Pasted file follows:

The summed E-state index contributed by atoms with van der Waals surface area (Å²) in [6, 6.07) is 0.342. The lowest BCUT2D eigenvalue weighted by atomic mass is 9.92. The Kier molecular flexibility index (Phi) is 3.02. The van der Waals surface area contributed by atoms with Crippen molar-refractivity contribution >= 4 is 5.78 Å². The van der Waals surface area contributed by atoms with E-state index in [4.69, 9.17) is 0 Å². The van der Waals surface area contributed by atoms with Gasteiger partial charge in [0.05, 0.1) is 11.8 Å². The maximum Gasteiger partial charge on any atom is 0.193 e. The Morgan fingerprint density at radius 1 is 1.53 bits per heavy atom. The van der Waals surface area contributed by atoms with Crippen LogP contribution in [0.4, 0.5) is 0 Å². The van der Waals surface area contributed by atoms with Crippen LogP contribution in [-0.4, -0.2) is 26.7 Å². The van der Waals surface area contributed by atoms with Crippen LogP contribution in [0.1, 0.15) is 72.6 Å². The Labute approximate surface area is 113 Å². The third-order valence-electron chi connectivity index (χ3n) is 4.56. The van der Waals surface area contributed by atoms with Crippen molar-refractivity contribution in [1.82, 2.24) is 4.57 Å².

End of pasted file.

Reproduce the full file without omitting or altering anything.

The summed E-state index contributed by atoms with van der Waals surface area (Å²) in [6, 6.07) is 0.342. The lowest BCUT2D eigenvalue weighted by atomic mass is 9.92. The Kier molecular flexibility index (Phi) is 3.02. The van der Waals surface area contributed by atoms with Crippen molar-refractivity contribution >= 4 is 5.78 Å². The van der Waals surface area contributed by atoms with E-state index in [4.69, 9.17) is 0 Å². The van der Waals surface area contributed by atoms with Gasteiger partial charge in [0.05, 0.1) is 11.8 Å². The maximum Gasteiger partial charge on any atom is 0.193 e. The Morgan fingerprint density at radius 1 is 1.53 bits per heavy atom. The van der Waals surface area contributed by atoms with Crippen LogP contribution in [0.4, 0.5) is 0 Å². The van der Waals surface area contributed by atoms with Crippen LogP contribution in [-0.4, -0.2) is 26.7 Å². The van der Waals surface area contributed by atoms with Crippen LogP contribution in [0.1, 0.15) is 72.6 Å². The Labute approximate surface area is 113 Å². The third-order valence-electron chi connectivity index (χ3n) is 4.56. The van der Waals surface area contributed by atoms with Crippen molar-refractivity contribution in [1.82, 2.24) is 4.57 Å².